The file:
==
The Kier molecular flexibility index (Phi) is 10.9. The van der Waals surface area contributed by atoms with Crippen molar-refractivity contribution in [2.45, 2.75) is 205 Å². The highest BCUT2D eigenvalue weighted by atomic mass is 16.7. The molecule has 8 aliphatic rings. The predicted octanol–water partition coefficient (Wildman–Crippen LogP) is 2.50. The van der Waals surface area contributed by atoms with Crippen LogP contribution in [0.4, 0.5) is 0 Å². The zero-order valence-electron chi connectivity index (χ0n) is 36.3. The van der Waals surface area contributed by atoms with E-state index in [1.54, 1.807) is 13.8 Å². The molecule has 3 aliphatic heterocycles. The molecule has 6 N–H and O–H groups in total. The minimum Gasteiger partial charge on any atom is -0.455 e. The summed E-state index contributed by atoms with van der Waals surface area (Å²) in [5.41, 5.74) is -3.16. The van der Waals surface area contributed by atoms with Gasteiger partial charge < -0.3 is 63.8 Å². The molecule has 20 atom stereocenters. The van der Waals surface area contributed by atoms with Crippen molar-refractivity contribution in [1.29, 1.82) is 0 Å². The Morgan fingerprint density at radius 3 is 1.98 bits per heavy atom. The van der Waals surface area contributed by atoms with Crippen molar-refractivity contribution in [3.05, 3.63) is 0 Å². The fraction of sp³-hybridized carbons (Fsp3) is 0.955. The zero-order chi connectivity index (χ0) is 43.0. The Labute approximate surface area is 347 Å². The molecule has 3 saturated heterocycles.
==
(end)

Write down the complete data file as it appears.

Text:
The Kier molecular flexibility index (Phi) is 10.9. The van der Waals surface area contributed by atoms with Crippen molar-refractivity contribution in [2.45, 2.75) is 205 Å². The highest BCUT2D eigenvalue weighted by atomic mass is 16.7. The molecule has 8 aliphatic rings. The predicted octanol–water partition coefficient (Wildman–Crippen LogP) is 2.50. The van der Waals surface area contributed by atoms with Crippen LogP contribution in [0.4, 0.5) is 0 Å². The zero-order valence-electron chi connectivity index (χ0n) is 36.3. The van der Waals surface area contributed by atoms with E-state index in [1.54, 1.807) is 13.8 Å². The molecule has 3 aliphatic heterocycles. The molecule has 6 N–H and O–H groups in total. The minimum Gasteiger partial charge on any atom is -0.455 e. The summed E-state index contributed by atoms with van der Waals surface area (Å²) in [5.41, 5.74) is -3.16. The van der Waals surface area contributed by atoms with Gasteiger partial charge < -0.3 is 63.8 Å². The molecule has 20 atom stereocenters. The van der Waals surface area contributed by atoms with Crippen molar-refractivity contribution in [1.29, 1.82) is 0 Å². The Morgan fingerprint density at radius 3 is 1.98 bits per heavy atom. The van der Waals surface area contributed by atoms with Crippen molar-refractivity contribution in [3.05, 3.63) is 0 Å². The fraction of sp³-hybridized carbons (Fsp3) is 0.955. The zero-order chi connectivity index (χ0) is 43.0. The Labute approximate surface area is 347 Å². The molecule has 3 saturated heterocycles.